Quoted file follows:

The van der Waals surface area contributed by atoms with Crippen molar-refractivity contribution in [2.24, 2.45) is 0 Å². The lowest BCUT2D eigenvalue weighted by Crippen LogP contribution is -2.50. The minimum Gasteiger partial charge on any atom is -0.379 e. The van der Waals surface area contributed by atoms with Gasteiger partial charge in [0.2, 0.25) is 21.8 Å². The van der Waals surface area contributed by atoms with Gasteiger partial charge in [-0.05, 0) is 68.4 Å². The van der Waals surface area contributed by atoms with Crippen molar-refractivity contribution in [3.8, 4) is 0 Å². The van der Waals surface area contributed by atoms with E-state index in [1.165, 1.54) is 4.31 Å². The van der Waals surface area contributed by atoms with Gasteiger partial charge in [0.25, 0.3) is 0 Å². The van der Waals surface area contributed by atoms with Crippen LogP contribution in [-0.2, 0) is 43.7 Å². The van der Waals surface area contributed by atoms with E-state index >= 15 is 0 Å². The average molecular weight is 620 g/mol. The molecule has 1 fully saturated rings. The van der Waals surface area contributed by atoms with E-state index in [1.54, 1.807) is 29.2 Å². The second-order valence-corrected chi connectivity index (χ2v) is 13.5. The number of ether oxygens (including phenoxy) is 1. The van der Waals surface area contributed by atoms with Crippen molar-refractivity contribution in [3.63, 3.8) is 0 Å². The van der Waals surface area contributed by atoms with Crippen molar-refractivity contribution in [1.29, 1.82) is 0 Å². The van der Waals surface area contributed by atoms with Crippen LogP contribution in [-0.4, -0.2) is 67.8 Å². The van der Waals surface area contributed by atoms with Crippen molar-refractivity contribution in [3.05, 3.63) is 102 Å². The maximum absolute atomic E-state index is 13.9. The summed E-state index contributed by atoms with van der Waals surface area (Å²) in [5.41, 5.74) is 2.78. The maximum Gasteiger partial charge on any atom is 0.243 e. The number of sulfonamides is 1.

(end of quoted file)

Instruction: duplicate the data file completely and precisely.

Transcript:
The van der Waals surface area contributed by atoms with Crippen molar-refractivity contribution in [2.24, 2.45) is 0 Å². The lowest BCUT2D eigenvalue weighted by Crippen LogP contribution is -2.50. The minimum Gasteiger partial charge on any atom is -0.379 e. The van der Waals surface area contributed by atoms with Gasteiger partial charge in [0.2, 0.25) is 21.8 Å². The van der Waals surface area contributed by atoms with Gasteiger partial charge in [-0.05, 0) is 68.4 Å². The van der Waals surface area contributed by atoms with Crippen molar-refractivity contribution in [3.8, 4) is 0 Å². The van der Waals surface area contributed by atoms with E-state index in [1.165, 1.54) is 4.31 Å². The van der Waals surface area contributed by atoms with Gasteiger partial charge in [0.25, 0.3) is 0 Å². The van der Waals surface area contributed by atoms with Crippen LogP contribution in [-0.2, 0) is 43.7 Å². The van der Waals surface area contributed by atoms with E-state index >= 15 is 0 Å². The average molecular weight is 620 g/mol. The molecule has 1 fully saturated rings. The van der Waals surface area contributed by atoms with E-state index in [1.54, 1.807) is 29.2 Å². The second-order valence-corrected chi connectivity index (χ2v) is 13.5. The number of ether oxygens (including phenoxy) is 1. The van der Waals surface area contributed by atoms with Crippen molar-refractivity contribution in [3.63, 3.8) is 0 Å². The van der Waals surface area contributed by atoms with Crippen molar-refractivity contribution in [1.29, 1.82) is 0 Å². The van der Waals surface area contributed by atoms with Crippen LogP contribution in [-0.4, -0.2) is 67.8 Å². The van der Waals surface area contributed by atoms with Crippen molar-refractivity contribution in [3.05, 3.63) is 102 Å². The maximum absolute atomic E-state index is 13.9. The summed E-state index contributed by atoms with van der Waals surface area (Å²) in [5.41, 5.74) is 2.78. The maximum Gasteiger partial charge on any atom is 0.243 e. The number of sulfonamides is 1.